Indeed there was a real Afro-American woman named Fanny Williams. However it was revealed after the restaurant closed in the 1990s that she was born after the Civil War and had never lived in the cabin, which itself dated from the 1890s. Poole’s estimate of her 112 years had been preposterous – only a few dozen people worldwide were known to have attained that age — but newspapers had been much inclined to lax reporting when it came to Aunt Fanny’s Cabin. Far from an ancient rural yokel, she was about 81 when she died, a city dweller in Atlanta, and active in raising funds for her church there. How willingly or why she adopted the ex-slave persona is unknown.

auntfannyscabin1953jpg

Fanny Williams was a servant to a wealthy Atlanta family named Campbell. She was in service to socialite Isoline Campbell McKenna in 1941 when McKenna opened a tea room-style eating place on family property near their summer home. She named it Aunt Fanny’s Cabin, hosting ladies’ luncheons, bridge clubs, and bridal showers. She leased the business in 1947, selling it to lessees Harvey Hester [pictured above instructing his employees] and Marjorie Bowman in 1954. They elaborated the Aunt Fanny legend, enacted in what are known as “Blacks in Blackface” scenes where cheerful servers sang, danced, and even joined patrons in singing “Dixie,” the anthem of the ante-bellum South. According to a newspaper report in 1977 the restaurant’s decor included framed advertisements for slaves.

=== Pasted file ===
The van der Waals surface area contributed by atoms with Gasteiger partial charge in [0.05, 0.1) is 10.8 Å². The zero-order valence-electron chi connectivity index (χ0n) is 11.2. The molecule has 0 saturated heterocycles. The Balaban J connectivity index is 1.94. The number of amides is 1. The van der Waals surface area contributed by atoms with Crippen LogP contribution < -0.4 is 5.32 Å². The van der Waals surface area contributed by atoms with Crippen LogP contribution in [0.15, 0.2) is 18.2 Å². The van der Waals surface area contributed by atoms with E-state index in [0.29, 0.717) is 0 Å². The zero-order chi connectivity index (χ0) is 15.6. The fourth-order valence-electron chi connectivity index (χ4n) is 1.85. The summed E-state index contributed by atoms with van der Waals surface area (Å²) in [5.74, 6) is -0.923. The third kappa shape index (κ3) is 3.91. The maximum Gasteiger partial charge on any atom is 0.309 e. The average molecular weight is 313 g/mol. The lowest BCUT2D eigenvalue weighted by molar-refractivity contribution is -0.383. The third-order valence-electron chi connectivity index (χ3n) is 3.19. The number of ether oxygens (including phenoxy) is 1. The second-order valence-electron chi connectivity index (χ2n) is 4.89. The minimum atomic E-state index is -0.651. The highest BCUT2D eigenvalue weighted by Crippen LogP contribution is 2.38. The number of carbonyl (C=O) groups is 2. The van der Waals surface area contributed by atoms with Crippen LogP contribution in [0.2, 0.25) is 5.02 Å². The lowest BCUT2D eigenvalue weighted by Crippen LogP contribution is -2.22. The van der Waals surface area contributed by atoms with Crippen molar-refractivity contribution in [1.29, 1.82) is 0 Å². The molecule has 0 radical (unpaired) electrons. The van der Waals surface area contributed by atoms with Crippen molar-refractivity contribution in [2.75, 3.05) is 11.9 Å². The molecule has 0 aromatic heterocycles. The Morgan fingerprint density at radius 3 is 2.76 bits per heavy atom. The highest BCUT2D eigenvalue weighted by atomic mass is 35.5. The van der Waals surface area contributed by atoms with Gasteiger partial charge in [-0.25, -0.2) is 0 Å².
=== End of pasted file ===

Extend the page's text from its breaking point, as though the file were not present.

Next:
The restaurant’s third owner, George “Pongo” Poole, continued the song and dance tradition into the 1980s, although when a cabaret tax was demanded, dancing by the Black boys stopped. However, they continued to carry yoke-style wooden menu boards around their necks while they shouted out the menu offerings [child waiter shown below in 1949 before the menu boards were used].

The restaurant drew Georgians from Smyrna and Atlanta, as well as visitors from all over the country and the world. It was a tour bus stop, and a favorite of President Jimmy Carter and conventioneers such as members of the American Bar Association. Those who complained about the roles played by Black servers and the implicit celebration of slavery were characterized by proprietors as “Northern liberals,” though there is evidence that some Southerners and Westerners were also critical.